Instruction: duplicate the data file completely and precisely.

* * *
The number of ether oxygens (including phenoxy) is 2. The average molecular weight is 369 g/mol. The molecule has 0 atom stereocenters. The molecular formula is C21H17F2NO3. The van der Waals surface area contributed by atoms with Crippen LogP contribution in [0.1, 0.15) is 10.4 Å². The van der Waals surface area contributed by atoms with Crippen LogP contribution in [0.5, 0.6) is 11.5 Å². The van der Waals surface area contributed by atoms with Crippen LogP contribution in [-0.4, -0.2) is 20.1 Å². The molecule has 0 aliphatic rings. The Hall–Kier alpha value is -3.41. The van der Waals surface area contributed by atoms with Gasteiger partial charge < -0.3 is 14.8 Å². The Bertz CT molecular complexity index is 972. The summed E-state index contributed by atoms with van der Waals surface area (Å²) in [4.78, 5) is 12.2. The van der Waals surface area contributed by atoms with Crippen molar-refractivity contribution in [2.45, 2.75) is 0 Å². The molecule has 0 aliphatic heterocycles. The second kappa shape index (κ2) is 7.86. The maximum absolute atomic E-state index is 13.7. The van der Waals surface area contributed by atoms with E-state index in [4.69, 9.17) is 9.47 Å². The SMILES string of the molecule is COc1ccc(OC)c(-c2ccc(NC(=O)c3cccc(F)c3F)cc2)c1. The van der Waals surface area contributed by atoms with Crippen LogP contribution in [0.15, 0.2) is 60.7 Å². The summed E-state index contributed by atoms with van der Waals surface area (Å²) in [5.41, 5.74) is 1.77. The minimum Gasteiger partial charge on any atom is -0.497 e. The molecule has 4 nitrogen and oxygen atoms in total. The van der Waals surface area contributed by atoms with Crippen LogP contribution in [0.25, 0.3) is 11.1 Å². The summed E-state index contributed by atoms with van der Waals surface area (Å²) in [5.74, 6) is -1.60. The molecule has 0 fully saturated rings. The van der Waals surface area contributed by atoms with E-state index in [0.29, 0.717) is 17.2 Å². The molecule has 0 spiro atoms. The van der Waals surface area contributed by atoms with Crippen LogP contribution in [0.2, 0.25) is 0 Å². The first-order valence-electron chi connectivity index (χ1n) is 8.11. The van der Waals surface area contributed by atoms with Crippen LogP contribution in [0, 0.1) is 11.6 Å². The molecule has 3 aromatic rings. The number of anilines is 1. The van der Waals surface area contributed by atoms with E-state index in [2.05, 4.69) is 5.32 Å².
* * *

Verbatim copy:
The number of ether oxygens (including phenoxy) is 2. The average molecular weight is 369 g/mol. The molecule has 0 atom stereocenters. The molecular formula is C21H17F2NO3. The van der Waals surface area contributed by atoms with Crippen LogP contribution in [0.1, 0.15) is 10.4 Å². The van der Waals surface area contributed by atoms with Crippen LogP contribution in [0.5, 0.6) is 11.5 Å². The van der Waals surface area contributed by atoms with Crippen LogP contribution in [-0.4, -0.2) is 20.1 Å². The molecule has 0 aliphatic rings. The Hall–Kier alpha value is -3.41. The van der Waals surface area contributed by atoms with Gasteiger partial charge < -0.3 is 14.8 Å². The Bertz CT molecular complexity index is 972. The summed E-state index contributed by atoms with van der Waals surface area (Å²) in [4.78, 5) is 12.2. The van der Waals surface area contributed by atoms with Crippen molar-refractivity contribution in [2.45, 2.75) is 0 Å². The molecule has 0 aliphatic heterocycles. The second kappa shape index (κ2) is 7.86. The maximum absolute atomic E-state index is 13.7. The van der Waals surface area contributed by atoms with E-state index in [4.69, 9.17) is 9.47 Å². The SMILES string of the molecule is COc1ccc(OC)c(-c2ccc(NC(=O)c3cccc(F)c3F)cc2)c1. The van der Waals surface area contributed by atoms with Crippen LogP contribution in [0.15, 0.2) is 60.7 Å². The summed E-state index contributed by atoms with van der Waals surface area (Å²) in [5.41, 5.74) is 1.77. The minimum Gasteiger partial charge on any atom is -0.497 e. The molecule has 4 nitrogen and oxygen atoms in total. The van der Waals surface area contributed by atoms with Crippen LogP contribution in [0.25, 0.3) is 11.1 Å². The summed E-state index contributed by atoms with van der Waals surface area (Å²) in [5.74, 6) is -1.60. The molecule has 0 fully saturated rings. The van der Waals surface area contributed by atoms with E-state index in [0.29, 0.717) is 17.2 Å². The molecule has 0 spiro atoms. The van der Waals surface area contributed by atoms with Crippen LogP contribution in [0.2, 0.25) is 0 Å². The first-order valence-electron chi connectivity index (χ1n) is 8.11. The van der Waals surface area contributed by atoms with Crippen LogP contribution in [0, 0.1) is 11.6 Å². The molecule has 3 aromatic rings. The number of anilines is 1. The van der Waals surface area contributed by atoms with E-state index in [2.05, 4.69) is 5.32 Å².